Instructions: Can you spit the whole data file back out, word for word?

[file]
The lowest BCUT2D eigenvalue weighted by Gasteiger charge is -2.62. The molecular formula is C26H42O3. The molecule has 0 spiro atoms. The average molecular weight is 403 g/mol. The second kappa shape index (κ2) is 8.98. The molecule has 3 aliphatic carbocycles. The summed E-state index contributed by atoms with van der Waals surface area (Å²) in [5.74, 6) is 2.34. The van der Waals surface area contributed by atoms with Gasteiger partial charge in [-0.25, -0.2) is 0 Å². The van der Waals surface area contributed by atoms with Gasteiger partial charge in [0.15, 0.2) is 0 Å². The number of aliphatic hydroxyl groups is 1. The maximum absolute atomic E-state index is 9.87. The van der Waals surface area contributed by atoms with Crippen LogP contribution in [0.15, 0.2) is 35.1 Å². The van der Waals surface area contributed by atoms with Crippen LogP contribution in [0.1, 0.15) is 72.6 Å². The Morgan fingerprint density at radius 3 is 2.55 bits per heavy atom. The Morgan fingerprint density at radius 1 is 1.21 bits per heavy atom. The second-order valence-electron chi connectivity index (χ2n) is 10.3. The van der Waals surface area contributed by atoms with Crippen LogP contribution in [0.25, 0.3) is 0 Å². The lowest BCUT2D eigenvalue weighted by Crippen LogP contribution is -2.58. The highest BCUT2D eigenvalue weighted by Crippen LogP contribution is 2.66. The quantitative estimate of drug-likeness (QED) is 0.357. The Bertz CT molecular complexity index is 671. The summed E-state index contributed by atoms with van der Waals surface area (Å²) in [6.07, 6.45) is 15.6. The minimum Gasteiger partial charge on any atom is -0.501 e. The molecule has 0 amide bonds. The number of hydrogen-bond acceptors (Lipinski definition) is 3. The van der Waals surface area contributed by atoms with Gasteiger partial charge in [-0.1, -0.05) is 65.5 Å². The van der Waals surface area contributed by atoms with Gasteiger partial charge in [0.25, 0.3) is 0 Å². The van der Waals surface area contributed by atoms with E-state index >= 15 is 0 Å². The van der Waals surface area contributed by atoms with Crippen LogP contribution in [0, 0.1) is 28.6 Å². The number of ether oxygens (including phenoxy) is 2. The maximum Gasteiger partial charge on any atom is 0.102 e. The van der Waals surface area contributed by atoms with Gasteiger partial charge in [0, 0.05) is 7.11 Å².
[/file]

The lowest BCUT2D eigenvalue weighted by Gasteiger charge is -2.62. The molecular formula is C26H42O3. The molecule has 0 spiro atoms. The average molecular weight is 403 g/mol. The second kappa shape index (κ2) is 8.98. The molecule has 3 aliphatic carbocycles. The summed E-state index contributed by atoms with van der Waals surface area (Å²) in [5.74, 6) is 2.34. The van der Waals surface area contributed by atoms with Gasteiger partial charge in [-0.25, -0.2) is 0 Å². The van der Waals surface area contributed by atoms with Gasteiger partial charge in [0.15, 0.2) is 0 Å². The number of aliphatic hydroxyl groups is 1. The maximum absolute atomic E-state index is 9.87. The van der Waals surface area contributed by atoms with Crippen LogP contribution in [0.15, 0.2) is 35.1 Å². The van der Waals surface area contributed by atoms with Crippen LogP contribution in [0.1, 0.15) is 72.6 Å². The Morgan fingerprint density at radius 3 is 2.55 bits per heavy atom. The Morgan fingerprint density at radius 1 is 1.21 bits per heavy atom. The second-order valence-electron chi connectivity index (χ2n) is 10.3. The van der Waals surface area contributed by atoms with Crippen LogP contribution in [0.25, 0.3) is 0 Å². The lowest BCUT2D eigenvalue weighted by Crippen LogP contribution is -2.58. The highest BCUT2D eigenvalue weighted by Crippen LogP contribution is 2.66. The quantitative estimate of drug-likeness (QED) is 0.357. The Bertz CT molecular complexity index is 671. The summed E-state index contributed by atoms with van der Waals surface area (Å²) in [6.07, 6.45) is 15.6. The minimum Gasteiger partial charge on any atom is -0.501 e. The molecule has 0 amide bonds. The number of hydrogen-bond acceptors (Lipinski definition) is 3. The van der Waals surface area contributed by atoms with Gasteiger partial charge in [-0.1, -0.05) is 65.5 Å². The van der Waals surface area contributed by atoms with Gasteiger partial charge in [0.25, 0.3) is 0 Å². The van der Waals surface area contributed by atoms with E-state index >= 15 is 0 Å². The van der Waals surface area contributed by atoms with Crippen LogP contribution in [0, 0.1) is 28.6 Å². The number of ether oxygens (including phenoxy) is 2. The maximum Gasteiger partial charge on any atom is 0.102 e. The van der Waals surface area contributed by atoms with Gasteiger partial charge in [0, 0.05) is 7.11 Å².